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Feb 17, 2022
5 min read

Trulicity vs. Ozempic: uses, dosage, side effects, comparison

Trulicity (dulaglutide) and Ozempic (semaglutide) belong to the same class of prescription drugs called GLP-1 receptor agonists. They help people with type 2 diabetes manage their blood sugar levels and reduce their risk for certain diabetes complications. These weekly-dose drugs have similar side effects, interactions, and costs.

Disclaimer

If you have any medical questions or concerns, please talk to your healthcare provider. The articles on Health Guide are underpinned by peer-reviewed research and information drawn from medical societies and governmental agencies. However, they are not a substitute for professional medical advice, diagnosis, or treatment.

Living with type 2 diabetes can be stressful. The good news is you can manage diabetes—and potentially prevent complications—with the right tools in place. 

Your healthcare provider will help you develop a plan for managing your diabetes, which may include exercising, eating a balanced diet, and taking medications to lower your blood sugar and support you in your weight loss goals. 

If one diabetes medication isn’t helping enough, your healthcare provider may suggest adding Trulicity or Ozempic. Read on to learn about the similarities and differences between these two injectable diabetes medications.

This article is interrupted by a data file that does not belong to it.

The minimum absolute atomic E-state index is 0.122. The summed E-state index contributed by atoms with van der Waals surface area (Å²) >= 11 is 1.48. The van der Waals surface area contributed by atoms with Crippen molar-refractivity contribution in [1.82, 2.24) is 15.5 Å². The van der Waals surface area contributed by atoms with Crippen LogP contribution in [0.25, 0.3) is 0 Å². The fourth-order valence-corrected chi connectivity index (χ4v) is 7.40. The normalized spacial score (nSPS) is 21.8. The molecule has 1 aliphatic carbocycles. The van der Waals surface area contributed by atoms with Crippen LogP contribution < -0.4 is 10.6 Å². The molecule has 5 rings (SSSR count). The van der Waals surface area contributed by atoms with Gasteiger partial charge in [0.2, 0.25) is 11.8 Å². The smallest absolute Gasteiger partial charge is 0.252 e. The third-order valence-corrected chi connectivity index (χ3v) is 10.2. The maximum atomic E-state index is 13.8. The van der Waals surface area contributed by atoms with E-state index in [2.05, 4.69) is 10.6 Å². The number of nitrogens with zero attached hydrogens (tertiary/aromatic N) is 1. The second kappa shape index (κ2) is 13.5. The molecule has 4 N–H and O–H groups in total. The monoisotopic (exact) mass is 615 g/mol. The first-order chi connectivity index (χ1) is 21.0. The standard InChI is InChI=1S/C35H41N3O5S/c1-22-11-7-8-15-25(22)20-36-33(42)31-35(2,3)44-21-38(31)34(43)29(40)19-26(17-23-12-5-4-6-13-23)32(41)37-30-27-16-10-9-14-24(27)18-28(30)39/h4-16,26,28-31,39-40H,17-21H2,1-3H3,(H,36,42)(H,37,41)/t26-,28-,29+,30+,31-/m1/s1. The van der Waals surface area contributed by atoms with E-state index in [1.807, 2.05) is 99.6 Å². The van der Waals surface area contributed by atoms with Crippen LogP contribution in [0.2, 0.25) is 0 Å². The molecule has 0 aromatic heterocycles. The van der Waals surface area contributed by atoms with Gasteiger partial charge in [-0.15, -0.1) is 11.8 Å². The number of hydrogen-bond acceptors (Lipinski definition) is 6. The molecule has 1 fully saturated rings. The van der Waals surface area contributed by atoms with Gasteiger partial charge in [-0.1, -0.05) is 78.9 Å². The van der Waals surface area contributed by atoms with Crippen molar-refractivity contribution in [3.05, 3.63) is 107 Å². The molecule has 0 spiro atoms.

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What are Trulicity and Ozempic?

Trulicity (dulaglutide) and Ozempic (semaglutide) belong to a drug class called glucagon-like peptide-1 (GLP-1) receptor agonists

Healthcare providers typically prescribe this type of medication to people with type 2 diabetes mellitus when other medications, such as metformin, aren’t effective enough at controlling a person’s blood sugar (Collins, 2021).

Most GLP-1 receptor agonists come as injectable medications. One exception is Rybelsus, an oral tablet version of semaglutide (the same active ingredient in Ozempic) (FDA, n.d.).

What is Trulicity?

Trulicity is a brand-name prescription drug that contains the active ingredient dulaglutide. It comes as a clear liquid solution in an injection pen with a built-in needle. Each Trulicity pen contains a single dose.

After a healthcare professional shows you how to use Trulicity, you’ll give yourself a subcutaneous (under the skin) injection in your thigh or abdomen once weekly. Or, if someone else is giving your injection, the upper arm is also an option.

The typical starting dosage of Trulicity is 0.75 mg once per week. After four weeks of treatment, your healthcare provider may increase your dose to 1.5 mg once per week. After another month, they may increase your dose to 3 mg once per week. 

If your blood sugar levels remain too high after another month, they may increase your dose to the maximum of 4.5 mg once per week (FDA-b, 2021).